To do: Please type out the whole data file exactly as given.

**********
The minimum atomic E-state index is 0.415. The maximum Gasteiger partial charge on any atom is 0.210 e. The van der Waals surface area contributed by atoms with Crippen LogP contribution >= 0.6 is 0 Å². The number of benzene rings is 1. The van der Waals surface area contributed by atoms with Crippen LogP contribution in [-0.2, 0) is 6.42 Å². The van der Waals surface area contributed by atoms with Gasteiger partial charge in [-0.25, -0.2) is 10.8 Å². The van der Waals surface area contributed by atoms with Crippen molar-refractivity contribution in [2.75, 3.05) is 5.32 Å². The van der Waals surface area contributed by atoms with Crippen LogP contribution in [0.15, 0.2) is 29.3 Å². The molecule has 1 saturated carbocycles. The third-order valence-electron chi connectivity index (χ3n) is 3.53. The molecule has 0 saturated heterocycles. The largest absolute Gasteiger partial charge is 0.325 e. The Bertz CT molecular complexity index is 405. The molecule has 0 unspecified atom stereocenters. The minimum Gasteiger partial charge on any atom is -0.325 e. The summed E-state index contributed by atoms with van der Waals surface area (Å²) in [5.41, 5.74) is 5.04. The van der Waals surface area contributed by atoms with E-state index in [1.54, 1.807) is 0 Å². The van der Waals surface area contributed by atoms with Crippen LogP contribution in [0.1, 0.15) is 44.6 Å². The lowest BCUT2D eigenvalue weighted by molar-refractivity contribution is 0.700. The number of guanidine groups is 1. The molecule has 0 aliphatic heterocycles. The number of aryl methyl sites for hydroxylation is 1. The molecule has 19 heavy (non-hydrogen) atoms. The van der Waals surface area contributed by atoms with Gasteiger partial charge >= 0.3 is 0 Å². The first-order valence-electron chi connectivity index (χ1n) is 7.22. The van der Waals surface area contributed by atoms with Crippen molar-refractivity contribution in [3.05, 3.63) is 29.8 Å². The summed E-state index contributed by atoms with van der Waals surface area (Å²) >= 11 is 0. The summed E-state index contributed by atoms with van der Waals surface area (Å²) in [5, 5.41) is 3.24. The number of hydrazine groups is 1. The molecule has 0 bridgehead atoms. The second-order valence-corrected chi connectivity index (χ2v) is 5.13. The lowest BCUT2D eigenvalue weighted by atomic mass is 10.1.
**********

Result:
The minimum atomic E-state index is 0.415. The maximum Gasteiger partial charge on any atom is 0.210 e. The van der Waals surface area contributed by atoms with Crippen LogP contribution >= 0.6 is 0 Å². The number of benzene rings is 1. The van der Waals surface area contributed by atoms with Crippen LogP contribution in [-0.2, 0) is 6.42 Å². The van der Waals surface area contributed by atoms with Gasteiger partial charge in [-0.25, -0.2) is 10.8 Å². The van der Waals surface area contributed by atoms with Crippen molar-refractivity contribution in [2.75, 3.05) is 5.32 Å². The van der Waals surface area contributed by atoms with Crippen LogP contribution in [0.15, 0.2) is 29.3 Å². The molecule has 1 saturated carbocycles. The third-order valence-electron chi connectivity index (χ3n) is 3.53. The molecule has 0 saturated heterocycles. The largest absolute Gasteiger partial charge is 0.325 e. The Bertz CT molecular complexity index is 405. The molecule has 0 unspecified atom stereocenters. The minimum Gasteiger partial charge on any atom is -0.325 e. The summed E-state index contributed by atoms with van der Waals surface area (Å²) in [5.41, 5.74) is 5.04. The van der Waals surface area contributed by atoms with E-state index in [1.54, 1.807) is 0 Å². The van der Waals surface area contributed by atoms with Crippen LogP contribution in [0.1, 0.15) is 44.6 Å². The lowest BCUT2D eigenvalue weighted by molar-refractivity contribution is 0.700. The number of guanidine groups is 1. The molecule has 0 aliphatic heterocycles. The number of aryl methyl sites for hydroxylation is 1. The molecule has 19 heavy (non-hydrogen) atoms. The van der Waals surface area contributed by atoms with Gasteiger partial charge >= 0.3 is 0 Å². The first-order valence-electron chi connectivity index (χ1n) is 7.22. The van der Waals surface area contributed by atoms with Crippen molar-refractivity contribution in [3.05, 3.63) is 29.8 Å². The summed E-state index contributed by atoms with van der Waals surface area (Å²) >= 11 is 0. The summed E-state index contributed by atoms with van der Waals surface area (Å²) in [5, 5.41) is 3.24. The number of hydrazine groups is 1. The molecule has 0 bridgehead atoms. The second-order valence-corrected chi connectivity index (χ2v) is 5.13. The lowest BCUT2D eigenvalue weighted by atomic mass is 10.1.